As if the car didn't already feel like a shuttle from Star Trek because of the dashboard (and overall wagon shape of the car), I've noticed that at night the helpful little lights that illuminate the ground outside the front doors at night also light up a good section of the door like the running lights on the Enterprise. The left-side instrument screen has different configurations with different names, and my favorite is coincidentally named "Engage." Then there's the big glass roof on the top-of-the-line SEL as well as the color-changing interior LED courtesy lights. This car just makes my inner Trekkie as happy as a new episode every time I drive it.

Not to get too sidetracked but one quick custom car idea...I'm not a huge fan of silver cars, but on a C-Max I could have painted on the dual red side stripes like the Enterprise-A has as pinstripes and install blue LEDs behind the bumper for a blue glow through the lower grille (reminiscent of the blue nav deflector) and I'd have the perfect Trekkie car.

The only thing it seems to really be missing technologically is a rear view camera, which would be a neat little tech toy with the way Ford has guidelines that move with the steering wheel when backing up. An odd omission considering the rest of the package. Apple CarPlay would be nice for future versions of the car but is just being rolled out now on a few models, and personally I think all cars should have a built-in dashcam, but I can't think of a single one that does.

One "big" drawback is cargo space. The trunk isn't deep at all, in fact the floor is two inches above the bumper because of the hybrid battery. We used to have two big laundry baskets side-by-side in the back of the Mazda and now one barely fits. The space is adequate for shopping, and the rear seats fold down, but gone are the days of furniture shopping on a whim like we did when we had our minivan. Buying large items takes advance planning. You'll have to travel light if you've got four adults going out for a weekend, but all four adults should be completely comfortable for the ride. If you're more serious about family road trips and you've got the money for the vehicle and the gas, the Flex would be better.

Buying books while riding around in the C-Max should be just fine at any time, though. Being a used car color wasn't a choice, but I really wanted the white so that I could paint the wheels green and have my Crittenden Automotive Library "company car." Our plan is to save up the money to buy another C-Max for my wife so I can have this white one. We love the car that much.

The other drawback is that it doesn't look like it would be great in deep snow. There's not much clearance between the wheels and the fenders, which is pretty nice in the summer because it already looks lowered compared to other stock compacts but makes me doubt if it can push through unplowed roads. The heavy weight needs to be kept in mind any time traction isn't optimal, as well. This is fine for us, as we still have an AWD Pontiac Vibe to get us through the really bad days. If this is an issue for you I've driven the Ford Escape and it's very similar in a lot of ways except that they don't make a hybrid anymore.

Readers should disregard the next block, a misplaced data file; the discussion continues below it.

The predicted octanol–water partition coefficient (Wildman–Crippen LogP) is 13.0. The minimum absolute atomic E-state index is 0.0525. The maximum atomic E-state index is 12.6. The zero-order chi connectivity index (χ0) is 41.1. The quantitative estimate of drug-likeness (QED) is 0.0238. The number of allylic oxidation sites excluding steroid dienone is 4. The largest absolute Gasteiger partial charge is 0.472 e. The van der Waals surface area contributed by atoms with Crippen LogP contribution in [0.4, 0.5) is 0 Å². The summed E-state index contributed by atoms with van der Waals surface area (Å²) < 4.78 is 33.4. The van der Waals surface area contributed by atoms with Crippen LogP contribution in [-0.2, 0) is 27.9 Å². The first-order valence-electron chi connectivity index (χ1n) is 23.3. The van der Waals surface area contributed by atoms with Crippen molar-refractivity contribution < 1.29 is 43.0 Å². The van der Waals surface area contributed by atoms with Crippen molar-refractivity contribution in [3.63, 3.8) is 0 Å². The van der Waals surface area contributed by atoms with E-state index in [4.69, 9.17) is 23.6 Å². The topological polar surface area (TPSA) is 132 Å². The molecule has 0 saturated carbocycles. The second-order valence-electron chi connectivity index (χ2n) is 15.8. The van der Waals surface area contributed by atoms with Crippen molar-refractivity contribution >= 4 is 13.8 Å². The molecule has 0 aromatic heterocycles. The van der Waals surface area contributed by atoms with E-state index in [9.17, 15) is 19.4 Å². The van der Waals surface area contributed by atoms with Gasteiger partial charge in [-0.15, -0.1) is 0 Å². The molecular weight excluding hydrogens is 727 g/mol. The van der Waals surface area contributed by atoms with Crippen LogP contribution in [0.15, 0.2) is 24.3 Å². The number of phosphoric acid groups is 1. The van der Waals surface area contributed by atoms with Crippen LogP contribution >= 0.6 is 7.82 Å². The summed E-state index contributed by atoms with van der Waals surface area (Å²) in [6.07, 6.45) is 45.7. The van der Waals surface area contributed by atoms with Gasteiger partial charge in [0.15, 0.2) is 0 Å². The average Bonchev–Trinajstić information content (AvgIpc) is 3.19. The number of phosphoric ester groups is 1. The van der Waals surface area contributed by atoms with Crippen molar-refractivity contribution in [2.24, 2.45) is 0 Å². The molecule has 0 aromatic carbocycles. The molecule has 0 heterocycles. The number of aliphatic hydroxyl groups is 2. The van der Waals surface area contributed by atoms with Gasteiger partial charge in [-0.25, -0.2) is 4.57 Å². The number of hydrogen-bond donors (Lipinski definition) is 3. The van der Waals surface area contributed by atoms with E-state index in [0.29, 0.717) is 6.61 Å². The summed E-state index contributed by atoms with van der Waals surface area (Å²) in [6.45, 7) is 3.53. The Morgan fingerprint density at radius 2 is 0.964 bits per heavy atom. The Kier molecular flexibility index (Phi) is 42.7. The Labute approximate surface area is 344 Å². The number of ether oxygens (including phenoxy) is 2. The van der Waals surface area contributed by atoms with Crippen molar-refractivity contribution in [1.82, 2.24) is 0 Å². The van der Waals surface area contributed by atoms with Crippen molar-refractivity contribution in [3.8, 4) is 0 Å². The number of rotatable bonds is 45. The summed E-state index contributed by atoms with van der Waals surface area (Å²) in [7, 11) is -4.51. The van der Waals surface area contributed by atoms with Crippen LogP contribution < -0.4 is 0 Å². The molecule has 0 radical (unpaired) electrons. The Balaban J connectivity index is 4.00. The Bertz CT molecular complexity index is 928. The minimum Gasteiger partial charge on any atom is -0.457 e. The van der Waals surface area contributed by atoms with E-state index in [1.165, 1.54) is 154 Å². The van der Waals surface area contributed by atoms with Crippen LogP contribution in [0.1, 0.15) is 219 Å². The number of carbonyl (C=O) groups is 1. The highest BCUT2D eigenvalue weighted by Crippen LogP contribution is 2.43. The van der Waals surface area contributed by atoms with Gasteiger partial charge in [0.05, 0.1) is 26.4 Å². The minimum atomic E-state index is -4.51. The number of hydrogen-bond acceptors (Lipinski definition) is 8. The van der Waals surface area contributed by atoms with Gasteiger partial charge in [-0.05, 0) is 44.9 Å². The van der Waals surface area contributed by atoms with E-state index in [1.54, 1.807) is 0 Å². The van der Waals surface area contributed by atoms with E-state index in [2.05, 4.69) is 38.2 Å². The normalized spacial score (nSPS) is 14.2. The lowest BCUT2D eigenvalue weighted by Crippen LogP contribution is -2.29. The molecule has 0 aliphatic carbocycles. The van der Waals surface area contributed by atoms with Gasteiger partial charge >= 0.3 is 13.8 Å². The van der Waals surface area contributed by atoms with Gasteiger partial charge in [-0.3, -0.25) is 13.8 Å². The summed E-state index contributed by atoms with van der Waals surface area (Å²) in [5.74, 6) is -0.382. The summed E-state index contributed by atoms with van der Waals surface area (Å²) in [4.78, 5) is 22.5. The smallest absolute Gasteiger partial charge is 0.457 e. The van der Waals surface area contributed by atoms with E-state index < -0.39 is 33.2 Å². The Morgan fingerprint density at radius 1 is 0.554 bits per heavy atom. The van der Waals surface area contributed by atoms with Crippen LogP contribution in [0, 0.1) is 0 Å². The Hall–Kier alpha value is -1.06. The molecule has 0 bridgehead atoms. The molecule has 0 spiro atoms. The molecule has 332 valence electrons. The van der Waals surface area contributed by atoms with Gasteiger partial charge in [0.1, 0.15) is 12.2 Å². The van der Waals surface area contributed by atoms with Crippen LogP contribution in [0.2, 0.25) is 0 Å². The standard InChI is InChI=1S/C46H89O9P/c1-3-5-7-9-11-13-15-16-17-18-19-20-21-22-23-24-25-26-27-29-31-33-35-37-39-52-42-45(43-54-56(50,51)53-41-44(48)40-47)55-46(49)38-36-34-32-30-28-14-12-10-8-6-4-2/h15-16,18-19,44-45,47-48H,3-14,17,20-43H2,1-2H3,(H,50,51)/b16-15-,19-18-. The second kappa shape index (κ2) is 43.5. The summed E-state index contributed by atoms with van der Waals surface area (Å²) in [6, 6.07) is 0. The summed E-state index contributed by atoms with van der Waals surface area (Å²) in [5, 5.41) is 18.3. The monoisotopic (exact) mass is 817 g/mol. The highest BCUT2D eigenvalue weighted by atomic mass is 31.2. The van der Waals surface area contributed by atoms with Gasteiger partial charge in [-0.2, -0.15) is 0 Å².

As with every car I've tested, the limitations and drawbacks can be summed up as "no car can be all things to all people." So what does the C-Max do best? It transports up to four full-height adults at about 40 miles per gallon. It's a wonderful highway cruiser for a small family who can pack light. It can be an awesome company car, especially if you want to show off some environmental awareness. It's only real competitor is the higher-priced Toyota Prius V.

I honestly don't know why more people don't drive these cars. One reason might be that a lot of people have a bit of a blank stare when I tell them what we bought. I had to take Heidi to the dealership to show her what it was for the first time, because they're not common enough to point out in normal conversations sitting in traffic. I can't remember a single ad I've ever seen for it. Perhaps "Focus MPV" would have been a better name for the car, bundling the C-Max's marketing in with the much more popular Focus.

My father-in-law called his Flex "Ford's best-kept secret." Now he drives a Transit Connect, another vehicle on the market that I've never seen an ad for. Maybe it's time to tell the marketing department that Ford makes more than Mustangs and trucks? Just a thought.

In fact, the dealer seemed eager to get this one off their hands as it had been stored so long that it needed a jump start, reminding me of a couple quirks about cars of storing cars with this much tech on them: because there's always a circuit powered up and waiting for your key to come into range or the remote start button to signal it, it's always using a tiny bit of power. Eventually even a big hybrid battery runs out of juice to keep it going. Also, we've discovered that as cars use less rear brake than front, and hybrids use less brake all around, that you really have to work to get the surface rust off of the rear discs if the car's been sitting in the rain for a while. Just a few things to keep in mind if you're going to leave a new hybrid outside at the airport for a couple of weeks, but now that we have our C-Max, I'd rather take the road trip.